Russia has obstructed various UN Security Council resolutions on humanitarianism in Syria. What would you make of military action without the council’s blessing to enforce the norm against chemical weapons?
In Syria, international norms have been transgressed in so many different ways. It has shown the ineffectiveness of international institutions like the UN Security Council to play a role in de-escalating conflict.
While it’s clear there will be no UN Security Council resolution that authorizes strikes, the hope is that [strikes] would shift the calculus of Russia, and the ways in which conflict is being played out, so that it moves from the realm of the military to the realm of the diplomatic. But that’s a long shot.
There’s been much talk recently of the two thousand U.S. troops in eastern Syria in territory that’s been liberated from the Islamic State. Do they factor into what might be a diplomatic or political approach to the war?
For the U.S. military, [the deployment has been] guided by facilitating a broader political settlement in Syria. But that seems a long way off—certainly a settlement that includes Assad stepping aside—so the U.S. presence in eastern Syria has a more immediate goal, stabilizing areas that have been liberated from ISIS. In that sense, it is an important piece of U.S. strategy, such as it exists in Syria.
The bigger question is: What is the broader Syria strategy in which any such strikes take place? It’s the “then what?” question: Where are we headed in Syria? What are our goals? What’s the purpose of these strikes? If the purpose is to deter the regime from committing further atrocities, or to deter the further use of chemical weapons, that needs to be clearly stated. But beyond deterrence of that kind of behavior, what are the longer-term goals and strategy of the United States in Syria? I don’t think that’s been articulated, and it’s going to be essential that any military action sits squarely in a well-conceived and well-resourced strategy.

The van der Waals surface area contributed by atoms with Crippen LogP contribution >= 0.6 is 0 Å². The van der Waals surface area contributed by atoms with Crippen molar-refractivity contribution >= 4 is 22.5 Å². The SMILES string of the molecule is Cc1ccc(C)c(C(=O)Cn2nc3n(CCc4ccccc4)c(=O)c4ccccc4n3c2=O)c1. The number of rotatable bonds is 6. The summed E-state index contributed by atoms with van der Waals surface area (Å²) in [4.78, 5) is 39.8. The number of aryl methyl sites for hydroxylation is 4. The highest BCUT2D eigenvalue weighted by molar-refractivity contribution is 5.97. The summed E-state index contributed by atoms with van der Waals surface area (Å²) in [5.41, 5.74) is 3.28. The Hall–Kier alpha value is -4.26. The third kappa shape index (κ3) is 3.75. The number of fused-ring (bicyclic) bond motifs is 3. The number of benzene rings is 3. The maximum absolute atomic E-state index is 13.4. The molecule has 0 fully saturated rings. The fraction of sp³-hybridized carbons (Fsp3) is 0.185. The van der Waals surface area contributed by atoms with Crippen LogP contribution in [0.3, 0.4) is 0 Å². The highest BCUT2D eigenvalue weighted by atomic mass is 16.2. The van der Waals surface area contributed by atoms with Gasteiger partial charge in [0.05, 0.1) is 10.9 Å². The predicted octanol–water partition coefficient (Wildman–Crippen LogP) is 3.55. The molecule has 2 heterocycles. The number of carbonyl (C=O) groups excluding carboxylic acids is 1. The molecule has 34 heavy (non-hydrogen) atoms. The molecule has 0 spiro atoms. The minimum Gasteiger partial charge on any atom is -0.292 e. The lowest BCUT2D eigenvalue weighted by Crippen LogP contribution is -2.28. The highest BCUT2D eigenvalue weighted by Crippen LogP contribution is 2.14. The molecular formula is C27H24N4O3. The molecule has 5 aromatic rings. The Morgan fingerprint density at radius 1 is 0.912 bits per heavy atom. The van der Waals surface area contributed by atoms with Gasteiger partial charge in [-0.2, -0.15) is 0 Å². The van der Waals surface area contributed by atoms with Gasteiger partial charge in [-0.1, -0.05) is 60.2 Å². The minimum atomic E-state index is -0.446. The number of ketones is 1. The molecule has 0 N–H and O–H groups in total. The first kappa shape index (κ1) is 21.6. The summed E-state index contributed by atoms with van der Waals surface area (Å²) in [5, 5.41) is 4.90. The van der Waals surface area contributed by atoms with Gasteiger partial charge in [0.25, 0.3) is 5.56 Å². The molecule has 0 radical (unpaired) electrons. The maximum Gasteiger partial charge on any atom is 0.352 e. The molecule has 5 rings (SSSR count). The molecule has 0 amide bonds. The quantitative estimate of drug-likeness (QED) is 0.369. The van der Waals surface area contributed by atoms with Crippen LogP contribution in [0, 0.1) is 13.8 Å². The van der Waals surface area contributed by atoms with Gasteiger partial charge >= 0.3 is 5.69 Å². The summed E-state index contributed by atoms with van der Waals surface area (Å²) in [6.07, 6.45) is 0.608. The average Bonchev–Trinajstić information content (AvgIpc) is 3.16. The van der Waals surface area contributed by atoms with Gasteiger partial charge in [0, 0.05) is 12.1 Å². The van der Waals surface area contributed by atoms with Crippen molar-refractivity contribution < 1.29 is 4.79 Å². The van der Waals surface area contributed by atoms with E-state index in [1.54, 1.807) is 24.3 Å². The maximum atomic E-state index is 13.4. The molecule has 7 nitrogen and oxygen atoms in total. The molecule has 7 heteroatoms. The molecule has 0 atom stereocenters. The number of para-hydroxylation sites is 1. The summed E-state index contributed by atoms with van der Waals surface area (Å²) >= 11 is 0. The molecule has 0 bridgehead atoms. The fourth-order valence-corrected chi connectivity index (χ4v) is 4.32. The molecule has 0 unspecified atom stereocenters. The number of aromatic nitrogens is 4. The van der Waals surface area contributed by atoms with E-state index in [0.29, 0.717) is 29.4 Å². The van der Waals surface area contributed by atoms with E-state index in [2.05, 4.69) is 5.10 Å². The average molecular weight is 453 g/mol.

If you had the ear of the president, what would you advise?
This conflict is entering its eighth year. U.S. priorities in Syria, certainly since 2014, have been defined by the counter-ISIS mission. That mission has yet to be fully realized; there are still pockets of ISIS in eastern Syria, and there is still a lot of the stabilization mission that needs to go forward. I would recommend that that piece of our policy continue, and we should look to any sort of military strikes as a way of leveraging U.S. influence to bring together all the key parties and figure out how to de-escalate and begin to bring this horrific conflict to an end.
There are no easy answers. De-escalation, political settlement, and bringing the conflict to a close has bedeviled U.S. policy for years. The counter-ISIS piece is much more clearly defined; there are clear steps that can be taken—maintaining the troop presence, unfreezing funding for stabilization operations, and working to de-escalate tensions between the Kurds and Turkey, another brewing conflict.
All this is occurring amid a transition in the administration’s national security team, with John Bolton coming on as national security advisor and Mike Pompeo nominated to be secretary of state. Could this augur a shift in Syria policy?
It’s too soon to tell, but we could see a greater emphasis on Iran, and a focus on using force in Syria to counter Iran. There’s no congressional authorization for troops on the ground, and we don’t know what the targets of the impending strikes will be. Will Iranian targets be part of that package? Will Iranians be killed? This is in the realm of speculation, but it raises the question of whether some of the president’s advisors see the need to undertake strikes as an opportunity to send a signal to Iran.
This interview has been edited and condensed.